“Living in student housing was extremely beneficial as I was able to have initial friendships form quite easily.”

Student Housing

Student housing in Finland is organized by Student Housing Foundations in each city such as with HOAS in Helsinki and TOAS in Tampere, etcThe various Students’ Unions, Student Nations, and some universities may also provide student lodgings. Please contact the Foreign Student Advisor or International Coordinator at your host institution for more information. You can also visit SOA web page for links to student housing organizations in different cities in Finland. 

Usually, you are not able to apply for student housing before receiving the student status at the university. Contact your Finnish host university International Office staff for detailed information on the process of applying for the student status. If you are accepted in to the university as a visiting student or degree student, remember to fill in the standard housing application form (not the exchange student form).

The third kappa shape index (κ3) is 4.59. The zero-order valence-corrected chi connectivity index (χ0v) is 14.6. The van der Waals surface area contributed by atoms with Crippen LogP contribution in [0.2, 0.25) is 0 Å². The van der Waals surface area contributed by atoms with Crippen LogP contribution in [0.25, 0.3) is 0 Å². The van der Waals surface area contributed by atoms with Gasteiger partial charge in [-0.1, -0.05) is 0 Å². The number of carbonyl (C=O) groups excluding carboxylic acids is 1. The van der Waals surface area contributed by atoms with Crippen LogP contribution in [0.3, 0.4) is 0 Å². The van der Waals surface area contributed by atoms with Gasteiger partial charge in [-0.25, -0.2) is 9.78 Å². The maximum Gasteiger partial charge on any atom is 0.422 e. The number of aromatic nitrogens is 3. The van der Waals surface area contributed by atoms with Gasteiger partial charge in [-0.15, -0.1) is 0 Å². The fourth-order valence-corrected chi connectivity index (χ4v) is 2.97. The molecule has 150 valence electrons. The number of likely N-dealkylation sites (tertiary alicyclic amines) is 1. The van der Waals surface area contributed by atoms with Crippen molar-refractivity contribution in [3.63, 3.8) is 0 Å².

Please note that the students’ housing situation has been extremely difficult during the past few years. Housing applications are processed on a first come - first served basis. Therefore, early application is essential! Please let the Fulbright Finland Foundation know when you have secured your housing or if you have any problems in finding housing.

Please note that depending on the city, Doctoral students can have very limited access to student housing and need to look for housing from other sources. It is also worth asking possible housing tips from your host.

Private Housing Options

Some students choose to live in private housing, and in order to secure your lodgings in advance, you should also apply for housing from the private market. Please see the following list given below to further explore private housing options.